Listen and Learn

We have two ears and one tongue so that we would listen more and talk less.”   –Diogenes

We love the sound of our own voice,  so much so that we sometimes don’t know when to shut up.   Talking is lots of fun,  especially for the extroverts among us.  Silence can be uncomfortable.   But we all know that listening is an important communication skill.  When we allow others to express themselves and tell their story,  we demonstrate that we care about them and that we value the quality of the information that they are sharing.

The benefits of good listening skills are significant.  Everyone loves a good listener and one invariably learns a lot by listening,  including who is worth listening to!  People will open up and sometimes say the darndest things and all we have to do is be there and show that we are paying attention.  It is ironic that saying and  (mostly)  doing nothing is such a vital component of relationship-building.  Yet listening is the foundation of bonding;  silently,  one demonstrates empathy,  telegraphs that another human being matters and creates rapport.  Fortunately,  the art of listening can be learned.

Attention, please

When listening,  give the speaker your undivided attention.  Nothing else demonstrates the level of respect that you have for another than this one act.  Let the phone go to voicemail,  close the laptop lid.   Sharing your valuable time with another and focusing your attention on that individual is so validating.  It is also a defining element of charisma.  Charismatic people are known to make whomever they are listening to feel as if only the two of them are in the room.   Demonstrate your laser focus with eye contact,   smiling or showing concern,  nodding your head and declining to interrupt,  except to ask a question or two that ensures that you understand what is being said.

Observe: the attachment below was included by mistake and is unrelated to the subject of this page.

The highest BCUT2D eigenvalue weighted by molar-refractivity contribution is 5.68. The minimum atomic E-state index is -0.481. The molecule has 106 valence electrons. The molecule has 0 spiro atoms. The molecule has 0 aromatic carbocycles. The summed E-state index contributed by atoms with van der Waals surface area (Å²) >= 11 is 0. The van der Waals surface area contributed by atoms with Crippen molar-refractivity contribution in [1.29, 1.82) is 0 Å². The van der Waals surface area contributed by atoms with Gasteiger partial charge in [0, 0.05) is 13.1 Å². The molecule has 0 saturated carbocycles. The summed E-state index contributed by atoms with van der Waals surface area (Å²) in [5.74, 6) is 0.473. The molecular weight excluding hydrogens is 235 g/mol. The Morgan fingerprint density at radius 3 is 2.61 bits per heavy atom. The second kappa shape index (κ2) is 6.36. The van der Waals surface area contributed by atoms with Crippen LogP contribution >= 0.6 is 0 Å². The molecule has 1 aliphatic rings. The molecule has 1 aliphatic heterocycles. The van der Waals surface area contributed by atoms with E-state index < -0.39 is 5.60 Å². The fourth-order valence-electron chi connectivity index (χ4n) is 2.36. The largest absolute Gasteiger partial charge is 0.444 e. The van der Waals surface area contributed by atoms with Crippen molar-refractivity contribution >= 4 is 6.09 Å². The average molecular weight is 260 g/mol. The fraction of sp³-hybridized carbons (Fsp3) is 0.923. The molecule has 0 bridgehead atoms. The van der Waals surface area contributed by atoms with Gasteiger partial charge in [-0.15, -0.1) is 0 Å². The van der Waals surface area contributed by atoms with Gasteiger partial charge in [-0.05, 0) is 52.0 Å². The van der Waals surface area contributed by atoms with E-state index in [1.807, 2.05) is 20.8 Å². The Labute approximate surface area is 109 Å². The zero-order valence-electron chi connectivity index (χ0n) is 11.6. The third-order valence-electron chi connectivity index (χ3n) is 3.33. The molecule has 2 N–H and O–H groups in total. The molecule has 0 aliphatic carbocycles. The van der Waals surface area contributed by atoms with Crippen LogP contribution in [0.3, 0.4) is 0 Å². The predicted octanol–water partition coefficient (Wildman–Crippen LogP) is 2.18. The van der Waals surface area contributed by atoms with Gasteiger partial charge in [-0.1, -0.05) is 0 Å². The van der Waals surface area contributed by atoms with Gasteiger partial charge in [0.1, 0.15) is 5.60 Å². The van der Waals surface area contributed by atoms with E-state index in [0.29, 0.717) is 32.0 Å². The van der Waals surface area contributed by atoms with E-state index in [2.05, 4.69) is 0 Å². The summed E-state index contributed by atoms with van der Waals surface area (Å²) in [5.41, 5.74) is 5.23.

Risk acknowledgement

As noted above,  when people start talking,   you might be floored by what is revealed.   No matter how you feel about what has been said,   maintain your cool.   Show that you are worthy of the trust that has been extended to you by way of the revelation.   Appreciate and acknowledge the risk that was taken by the speaker when the decision was made to confide in you.

Take notes

Always take notes when in a business meeting.   When you write as someone talks,  you demonstrate that the subject of the conversation is important to you.  The note-taking process also allows you to ask questions to ensure that you understand what has been said.  Within 24 hours,  send an email in which you thank that individual for meeting with you and confirm the agreed-upon next steps.

Achieve understanding

Stephen Covey (1932-2012),  author of the timeless self-help classic The Seven Habits of Highly Effective People  (1989),  noted that most people listen not to understand,  but to reply.  Be careful not to jump to conclusions or hear only what you want or expect to hear.  Perfect the art of listening and minimize miscommunication problems that can lead to costly mistakes or hurt feelings.

Listening is an art form that unfortunately,  is underrated.  Regardless,  the most compelling leaders,  the most successful sales professionals,  the most powerful negotiators,  the most charismatic people and those with whom we develop the most satisfying relationships are all active listeners.   Follow the advice of Diogenes and sharpen your listening skills by employing patience and self-discipline to your business and social conversations.

Thanks for reading,

Kim

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3 thoughts on “Listen and Learn

  1. Hey! Kim (thanks) — I have a lot to say (professionally) and I am continuously working on honing my “listening” skills. It is a lot like the process of sanctification in the spiritual realm. A very intelligent post–I shall now follow your Blog! Visit/Follow my Blog to learn more about professional development/educational reform @ http://kennethfetterman.wordpress.com
    My professional development resources are published @ http://www.smashwords.com/profile/view/kennethfetterman

      • Thank You (also) for visiting my site(s) and reading my materials. If you “like” a particular post, you may re-blog it on your site! It is an “efficient” means of building your content. As you probably saw — when you visited my Blog; I reposted two or three posts that I found to be relevant to my mission (i.e. educational reform). Best wishes, Ken

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